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Cloned Meat: Is Dolly for Dinner?

Company That Tracks Cloned Meat Wants to Pull the Wool From Your Eyes
By
WebMD Health News
Reviewed by Louise Chang, MD

Feb. 14, 2008 (Boston) -- Many consumers want meat produced by cloning to be easily identified as such. Now a company based in Ireland is promoting its system for tracing the meat of any cloned animal wherever it may go in the food supply. For this tracing system to work, however, the unique DNA profiles of clones must be publicly available.

Patrick Cunningham, PhD, chief science adviser to the Irish government and a founding executive of the company IdentiGEN, advocated for open access to cloned animal DNA at this week's annual meeting of the American Association for the Advancement of Science in Boston. Major chain stores and meat packers in the United States, he says, want to offer discerning shoppers certifiably "clone free" meat products. "They should have a right to do that," he says.

Cunningham says companies that clone animals should keep a library of "snips" of their DNA. That way, anyone wishing to screen for traces of cloned meat in food could ask a company like his to compare product samples with the genetic profiles of clones on file. Big retailers and food producers in Ireland and the U.K. now use IdentiGEN to certify other qualities of meat products, as well as to assist in safety recalls.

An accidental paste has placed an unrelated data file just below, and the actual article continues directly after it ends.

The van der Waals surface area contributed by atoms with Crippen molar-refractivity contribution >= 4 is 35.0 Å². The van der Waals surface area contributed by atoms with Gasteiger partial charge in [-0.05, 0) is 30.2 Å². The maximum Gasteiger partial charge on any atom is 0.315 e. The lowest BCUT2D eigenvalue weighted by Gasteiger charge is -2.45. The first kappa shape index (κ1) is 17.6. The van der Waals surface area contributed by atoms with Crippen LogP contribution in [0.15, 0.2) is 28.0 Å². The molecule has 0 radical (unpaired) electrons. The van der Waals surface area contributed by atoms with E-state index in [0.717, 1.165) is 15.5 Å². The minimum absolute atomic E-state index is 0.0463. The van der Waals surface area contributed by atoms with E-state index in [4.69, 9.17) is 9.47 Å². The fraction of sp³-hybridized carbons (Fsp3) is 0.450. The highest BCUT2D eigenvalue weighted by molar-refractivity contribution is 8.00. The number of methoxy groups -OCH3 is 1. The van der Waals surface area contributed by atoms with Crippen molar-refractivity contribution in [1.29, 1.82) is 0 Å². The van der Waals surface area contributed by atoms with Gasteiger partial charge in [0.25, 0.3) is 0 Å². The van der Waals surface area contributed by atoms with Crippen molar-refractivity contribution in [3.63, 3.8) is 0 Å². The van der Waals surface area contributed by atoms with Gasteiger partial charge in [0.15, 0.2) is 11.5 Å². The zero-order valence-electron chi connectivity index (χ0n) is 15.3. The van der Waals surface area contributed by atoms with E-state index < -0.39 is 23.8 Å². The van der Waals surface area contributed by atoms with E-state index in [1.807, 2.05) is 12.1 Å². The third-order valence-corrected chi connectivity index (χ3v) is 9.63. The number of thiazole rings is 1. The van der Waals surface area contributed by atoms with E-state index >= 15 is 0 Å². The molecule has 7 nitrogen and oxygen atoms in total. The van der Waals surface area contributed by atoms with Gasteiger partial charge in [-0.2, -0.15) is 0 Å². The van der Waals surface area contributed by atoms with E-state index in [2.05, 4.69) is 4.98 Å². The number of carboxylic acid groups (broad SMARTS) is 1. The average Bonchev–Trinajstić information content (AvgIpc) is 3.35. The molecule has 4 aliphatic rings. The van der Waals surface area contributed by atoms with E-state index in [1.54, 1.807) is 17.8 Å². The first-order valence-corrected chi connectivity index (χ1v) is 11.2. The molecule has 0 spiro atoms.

In the United States, Kroger, Safeway, Dean Foods, and Whole Foods have considered marketing "no clone" meat.

Mark Walton, PhD, president of ViaGen, a company that clones animals for use in agriculture, says he doesn't think a DNA tracing system is justified. "It's hard to imagine a scientific reason or a health reason that you would need to follow animals at all," he says.

FDA: Cloned Meat Safe

The FDA has repeatedly assured American consumers that meat produced by cloning is safe to eat, and the agency says it will not require special labeling on food containing products of cloned animals or their offspring sold in the United States. Europe's food safety agency has reached the same conclusion.

Walton attributes consumers' wariness of cloning to "the fear of the unknown."

The use of cloning for producing food is often misunderstood. For one thing, it probably won't be used to make thousands of copies of an animal expressly for slaughter. A cloned cow now costs about $13,500, compared with the market price of about $1,000 for a normal steer.

"Cloning technology is in fact a breeding technology," Walton says.

The process is called "somatic cell nuclear transfer," which is how the famous sheep "Dolly" was cloned in 1996. Producers use this process to clone highly desirable breeding animals. For decades, farmers have routinely ordered semen from choice male animals to artificially inseminate their herds, but one prize stud can only produce so much semen. In theory, 10, 20, 100, or more clones of him increase the yield of his genetic material that many times.

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